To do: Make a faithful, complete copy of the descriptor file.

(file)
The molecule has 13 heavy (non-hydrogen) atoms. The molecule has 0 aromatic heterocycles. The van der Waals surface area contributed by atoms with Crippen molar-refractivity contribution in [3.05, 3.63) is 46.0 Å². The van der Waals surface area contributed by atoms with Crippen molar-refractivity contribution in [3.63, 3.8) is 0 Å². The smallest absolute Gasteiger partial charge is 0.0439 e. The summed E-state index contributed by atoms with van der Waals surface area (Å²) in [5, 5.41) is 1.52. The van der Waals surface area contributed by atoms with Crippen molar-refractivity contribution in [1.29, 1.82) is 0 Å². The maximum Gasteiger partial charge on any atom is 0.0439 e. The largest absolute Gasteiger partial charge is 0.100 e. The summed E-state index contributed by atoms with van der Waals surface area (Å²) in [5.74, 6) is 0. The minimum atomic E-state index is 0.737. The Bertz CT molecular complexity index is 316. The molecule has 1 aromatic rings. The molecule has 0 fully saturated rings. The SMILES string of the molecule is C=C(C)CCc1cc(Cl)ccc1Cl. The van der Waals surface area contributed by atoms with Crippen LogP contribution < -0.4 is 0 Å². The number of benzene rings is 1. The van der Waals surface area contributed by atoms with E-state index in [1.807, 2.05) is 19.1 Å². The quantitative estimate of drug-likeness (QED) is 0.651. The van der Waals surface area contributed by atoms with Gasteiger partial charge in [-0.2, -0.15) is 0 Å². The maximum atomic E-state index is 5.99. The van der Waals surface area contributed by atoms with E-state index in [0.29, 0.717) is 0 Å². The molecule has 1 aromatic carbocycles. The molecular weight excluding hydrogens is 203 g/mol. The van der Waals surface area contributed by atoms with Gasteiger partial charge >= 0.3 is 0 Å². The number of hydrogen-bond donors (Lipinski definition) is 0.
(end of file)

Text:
The molecule has 13 heavy (non-hydrogen) atoms. The molecule has 0 aromatic heterocycles. The van der Waals surface area contributed by atoms with Crippen molar-refractivity contribution in [3.05, 3.63) is 46.0 Å². The van der Waals surface area contributed by atoms with Crippen molar-refractivity contribution in [3.63, 3.8) is 0 Å². The smallest absolute Gasteiger partial charge is 0.0439 e. The summed E-state index contributed by atoms with van der Waals surface area (Å²) in [5, 5.41) is 1.52. The van der Waals surface area contributed by atoms with Crippen molar-refractivity contribution in [1.29, 1.82) is 0 Å². The maximum Gasteiger partial charge on any atom is 0.0439 e. The largest absolute Gasteiger partial charge is 0.100 e. The summed E-state index contributed by atoms with van der Waals surface area (Å²) in [5.74, 6) is 0. The minimum atomic E-state index is 0.737. The Bertz CT molecular complexity index is 316. The molecule has 1 aromatic rings. The molecule has 0 fully saturated rings. The SMILES string of the molecule is C=C(C)CCc1cc(Cl)ccc1Cl. The van der Waals surface area contributed by atoms with Crippen LogP contribution < -0.4 is 0 Å². The number of benzene rings is 1. The van der Waals surface area contributed by atoms with E-state index in [1.807, 2.05) is 19.1 Å². The quantitative estimate of drug-likeness (QED) is 0.651. The van der Waals surface area contributed by atoms with Gasteiger partial charge in [-0.2, -0.15) is 0 Å². The maximum atomic E-state index is 5.99. The van der Waals surface area contributed by atoms with E-state index in [0.29, 0.717) is 0 Å². The molecule has 1 aromatic carbocycles. The molecular weight excluding hydrogens is 203 g/mol. The van der Waals surface area contributed by atoms with Gasteiger partial charge >= 0.3 is 0 Å². The number of hydrogen-bond donors (Lipinski definition) is 0.